Seven Sacraments of the Episcopal Church
A sacrament is a rite in which God is uniquely active. Episcopalians believe a sacrament is “a visible sign of an invisible reality or inward grace” and it conveys divine grace, blessing, or sanctity upon the believer who participates in it.
The sacramental rites of the Episcopal Church include Confirmation, Ordination, Holy Matrimony, Reconciliation of a Penitent, and Unction (BCP, pp. 860-861). These rites are distinguished from the sacraments of Baptism and Eucharist, which were given by Christ and are understood to be necessary for the Christian life of all persons.
In 1521 Henry VIII was awarded the title “Defender of the Faith” by Pope Leo X in recognition of Henry’s treatise Assertio Septem Sacramentorum (Assertion of the Seven Sacraments) which defended the doctrine of the seven sacraments against Luther.
Sacraments Given By Christ Required by All Christians
Baptism, which can be performed through pouring of water or immersion in it, is the full initiation by water and the Holy Spirit into Christ’s Body, the Church. The outward and visible sign is water, in which the person is baptized in the Name of the Father, and of the Son, and of the Holy Spirit; the inward and spiritual grace is union with Christ in his death and resurrection, birth into God’s family the Church, forgiveness of sins, and new life in the Holy Spirit.
Eucharist, from the Greek word “thanksgiving,” is a sacrament that is considered the principal act of Christian worship. Jesus instituted the Eucharist “on the night when he was betrayed. At the Last Supper, he shared bread and wine with his disciples and identified the bread with his body and the wine with his blood of the new covenant. Christ’s sacrifice is made present by the Eucharist, and in it, we are united to his one self-offering. The Eucharist is also known as the Lord’s Supper, Holy Communion, the Divine Liturgy, the Mass, and the Great Offertory.
Other Holy Sacraments
Confirmation is the sacramental rite in which the candidates “express a mature commitment to Christ and receive strength from the Holy Spirit through prayer and the laying on of hands by a bishop.” Those who were baptized at an early age and those baptized as adults without laying on of hands by a bishop are expected to make a mature public affirmation of their faith, recommit themselves to the responsibilities of their baptism, and receive laying on of hands by a bishop. Adults baptized with the laying on of hands by a bishop are considered to be confirmed.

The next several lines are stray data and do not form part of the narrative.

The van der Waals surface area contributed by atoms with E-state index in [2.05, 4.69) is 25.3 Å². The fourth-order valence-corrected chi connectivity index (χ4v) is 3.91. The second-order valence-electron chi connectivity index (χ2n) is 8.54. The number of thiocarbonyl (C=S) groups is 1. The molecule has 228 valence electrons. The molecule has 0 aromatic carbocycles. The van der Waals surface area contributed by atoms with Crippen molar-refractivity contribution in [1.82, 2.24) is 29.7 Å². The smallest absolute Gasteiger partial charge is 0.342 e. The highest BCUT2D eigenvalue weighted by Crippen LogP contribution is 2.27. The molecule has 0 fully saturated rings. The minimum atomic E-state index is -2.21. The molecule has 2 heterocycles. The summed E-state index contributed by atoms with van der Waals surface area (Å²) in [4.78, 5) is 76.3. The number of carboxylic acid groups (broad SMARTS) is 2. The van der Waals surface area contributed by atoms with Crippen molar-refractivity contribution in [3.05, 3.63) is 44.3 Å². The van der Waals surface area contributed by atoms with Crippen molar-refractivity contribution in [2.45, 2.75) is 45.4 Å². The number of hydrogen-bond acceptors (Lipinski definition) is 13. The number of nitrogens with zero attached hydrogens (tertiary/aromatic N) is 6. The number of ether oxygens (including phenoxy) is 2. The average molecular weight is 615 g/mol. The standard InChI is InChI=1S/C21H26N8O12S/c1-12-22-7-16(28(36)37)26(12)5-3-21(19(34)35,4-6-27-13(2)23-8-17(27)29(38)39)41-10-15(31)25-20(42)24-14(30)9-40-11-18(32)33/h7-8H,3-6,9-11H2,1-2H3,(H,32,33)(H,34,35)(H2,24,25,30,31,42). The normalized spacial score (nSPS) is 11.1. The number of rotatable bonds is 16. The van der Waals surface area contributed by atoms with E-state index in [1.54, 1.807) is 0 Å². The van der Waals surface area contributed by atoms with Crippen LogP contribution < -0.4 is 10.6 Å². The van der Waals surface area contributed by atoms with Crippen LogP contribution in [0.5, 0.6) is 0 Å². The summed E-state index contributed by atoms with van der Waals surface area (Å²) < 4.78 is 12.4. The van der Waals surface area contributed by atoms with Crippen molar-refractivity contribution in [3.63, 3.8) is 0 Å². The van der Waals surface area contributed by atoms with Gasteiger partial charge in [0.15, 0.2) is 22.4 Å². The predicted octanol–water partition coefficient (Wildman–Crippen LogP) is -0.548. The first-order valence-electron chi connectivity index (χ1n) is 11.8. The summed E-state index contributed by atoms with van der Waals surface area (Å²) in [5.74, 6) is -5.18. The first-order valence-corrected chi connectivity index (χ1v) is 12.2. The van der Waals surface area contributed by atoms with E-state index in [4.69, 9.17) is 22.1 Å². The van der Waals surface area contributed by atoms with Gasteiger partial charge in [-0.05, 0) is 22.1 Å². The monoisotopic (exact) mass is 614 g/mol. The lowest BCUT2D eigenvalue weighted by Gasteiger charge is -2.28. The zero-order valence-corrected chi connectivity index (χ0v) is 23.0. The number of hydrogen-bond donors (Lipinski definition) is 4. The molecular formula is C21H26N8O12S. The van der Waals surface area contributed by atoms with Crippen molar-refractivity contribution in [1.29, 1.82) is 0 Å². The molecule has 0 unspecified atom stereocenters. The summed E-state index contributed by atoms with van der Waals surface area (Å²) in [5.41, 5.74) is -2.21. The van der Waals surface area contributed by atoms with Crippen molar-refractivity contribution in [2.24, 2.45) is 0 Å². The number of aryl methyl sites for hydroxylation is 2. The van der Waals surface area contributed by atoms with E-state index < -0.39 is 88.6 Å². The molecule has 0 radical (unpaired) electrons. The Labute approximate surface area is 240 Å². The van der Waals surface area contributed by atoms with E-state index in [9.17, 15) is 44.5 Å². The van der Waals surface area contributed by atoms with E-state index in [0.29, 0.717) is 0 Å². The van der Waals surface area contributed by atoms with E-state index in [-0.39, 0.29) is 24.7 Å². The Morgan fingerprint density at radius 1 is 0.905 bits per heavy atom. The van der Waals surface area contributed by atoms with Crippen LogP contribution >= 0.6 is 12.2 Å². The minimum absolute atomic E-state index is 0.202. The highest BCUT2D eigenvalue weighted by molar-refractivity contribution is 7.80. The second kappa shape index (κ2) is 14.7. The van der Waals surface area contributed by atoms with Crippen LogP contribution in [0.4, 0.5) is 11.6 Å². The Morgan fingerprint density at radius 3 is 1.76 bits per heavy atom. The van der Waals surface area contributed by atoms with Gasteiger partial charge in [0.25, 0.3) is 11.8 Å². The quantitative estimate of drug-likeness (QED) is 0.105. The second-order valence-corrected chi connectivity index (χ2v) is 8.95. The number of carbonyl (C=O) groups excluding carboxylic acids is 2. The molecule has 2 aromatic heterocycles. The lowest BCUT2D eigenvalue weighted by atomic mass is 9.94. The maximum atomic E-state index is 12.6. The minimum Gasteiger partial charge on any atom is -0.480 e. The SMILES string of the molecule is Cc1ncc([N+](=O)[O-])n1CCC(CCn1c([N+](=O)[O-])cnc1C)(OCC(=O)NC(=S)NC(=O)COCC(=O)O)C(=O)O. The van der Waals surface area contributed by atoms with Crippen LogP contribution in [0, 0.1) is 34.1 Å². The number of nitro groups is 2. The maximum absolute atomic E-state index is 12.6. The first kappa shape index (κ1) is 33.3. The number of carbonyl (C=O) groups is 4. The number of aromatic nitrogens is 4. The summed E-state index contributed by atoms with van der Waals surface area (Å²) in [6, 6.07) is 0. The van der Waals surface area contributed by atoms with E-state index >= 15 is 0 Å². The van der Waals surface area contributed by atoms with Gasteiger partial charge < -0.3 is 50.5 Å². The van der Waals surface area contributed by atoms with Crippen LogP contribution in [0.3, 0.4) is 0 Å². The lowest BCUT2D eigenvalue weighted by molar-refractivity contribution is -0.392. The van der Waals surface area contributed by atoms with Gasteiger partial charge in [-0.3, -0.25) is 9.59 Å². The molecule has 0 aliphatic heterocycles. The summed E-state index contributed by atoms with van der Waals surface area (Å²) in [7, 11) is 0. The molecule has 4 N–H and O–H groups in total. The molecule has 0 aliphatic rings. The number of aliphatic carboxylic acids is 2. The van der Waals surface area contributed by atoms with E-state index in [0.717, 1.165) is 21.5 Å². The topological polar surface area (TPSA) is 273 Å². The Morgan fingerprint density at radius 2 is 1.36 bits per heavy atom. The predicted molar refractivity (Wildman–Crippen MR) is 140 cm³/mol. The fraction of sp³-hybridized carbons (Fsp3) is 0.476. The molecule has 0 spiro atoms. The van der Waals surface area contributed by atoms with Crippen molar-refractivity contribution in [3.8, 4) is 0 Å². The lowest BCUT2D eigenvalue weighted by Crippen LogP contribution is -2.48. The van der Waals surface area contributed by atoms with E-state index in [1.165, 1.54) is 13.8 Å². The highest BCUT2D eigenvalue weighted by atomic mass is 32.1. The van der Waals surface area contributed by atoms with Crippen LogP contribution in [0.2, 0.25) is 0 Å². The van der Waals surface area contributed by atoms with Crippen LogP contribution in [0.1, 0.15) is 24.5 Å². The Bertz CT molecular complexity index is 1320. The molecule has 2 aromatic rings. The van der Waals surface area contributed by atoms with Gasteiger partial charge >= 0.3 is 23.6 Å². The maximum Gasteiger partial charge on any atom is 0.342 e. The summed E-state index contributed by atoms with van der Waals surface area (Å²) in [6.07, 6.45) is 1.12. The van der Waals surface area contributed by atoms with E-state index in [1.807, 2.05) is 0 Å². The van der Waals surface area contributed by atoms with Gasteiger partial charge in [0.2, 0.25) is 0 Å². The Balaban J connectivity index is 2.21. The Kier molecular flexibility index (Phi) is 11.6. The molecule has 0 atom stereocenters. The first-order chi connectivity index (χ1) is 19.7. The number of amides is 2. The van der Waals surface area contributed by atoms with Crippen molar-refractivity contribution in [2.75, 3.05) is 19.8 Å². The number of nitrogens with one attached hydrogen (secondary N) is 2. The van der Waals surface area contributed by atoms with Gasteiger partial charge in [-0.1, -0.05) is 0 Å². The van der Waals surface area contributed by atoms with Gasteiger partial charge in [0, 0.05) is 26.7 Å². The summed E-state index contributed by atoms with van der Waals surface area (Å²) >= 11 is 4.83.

The Episcopal Church’s theology of Confirmation has continued to evolve along with its understanding of baptism. Confirmation is no longer seen as the completion of Christian initiation, nor is Confirmation a prerequisite for receiving communion. Baptism is full initiation by water and the Holy Spirit into Christ’s body the church
Reconciliation of a Penitent is a sacramental rite in which those who repent may confess their sins to God in the presence of a priest and receive the assurance of pardon and the grace of Absolution. Only a bishop or priest may pronounce Absolution. It is also called penance and Confession. The church’s ministry of reconciliation is from God, “who reconciled us to himself through Christ, and has given us the ministry of reconciliation” (2 Corinthians 5:18).
“Celebration and Blessing of a Marriage” is a solemn public covenant between two persons in the presence of God. A priest or bishop normally presides at the marriage. At least one of the pair must be a baptized Christian. Prior to the marriage, the couple sign a declaration of intention stating their commitment e to be a lifelong union in heart, body, and mind. The union is intended by God for their mutual joy, for help and comfort given one another in prosperity and adversity, and for the procreation (when it is God’s will) of children and their Christian nurture. Prior to the service, the Banns of Marriage may be posted to announce the upcoming marriage to ensure that there is no impediment to the marriage.
The Episcopal Church recognizes Holy Orders or ordination as a sacramental rite of the church by which God gives authority and the grace of the Holy Spirit through prayer and the laying on of hands by bishops to those being made bishops, priests, and deacons. The Episcopal ordination confers the fullness of the Sacrament of Holy Orders, making a man a bishop and conferring the office (duty, function) of sanctifying. It also confers the duties of teaching and ruling in communion with the head and members of the College of Bishops.
Holy Unction is the rite of anointing the sick with oil, and/or the laying on of hands, by which God’s grace is given for the healing of spirit, mind, and body. It consists of the laying on of hands and anointing with oil, while the form consists of prayers. In this sacrament, the priest acts as the purveyor of Christ’s grace. The sacrament wassometimes referred to as ‘Extreme Unction’ or ‘Last Rites.’ The Sacrament of the Anointing of the Sick was previously most commonly administered to the dying. Contrary to popular belief, Holy Unction is not a sacrament for those only who are at the point of death. In modern times, its use has been expanded to ALL who are gravely ill or are about to undergo a serious operation, and the Church stresses a secondary effect of the sacrament: to help a person recover their health. Like Confession and Holy Communion, to which it is closely linked, the Sacrament of the Anointing of the Sick can be repeated as often as is necessary. The sacrament should be administered as soon as anyone of the faithful begins to be ill, is in sickness, old age, or near the point of death.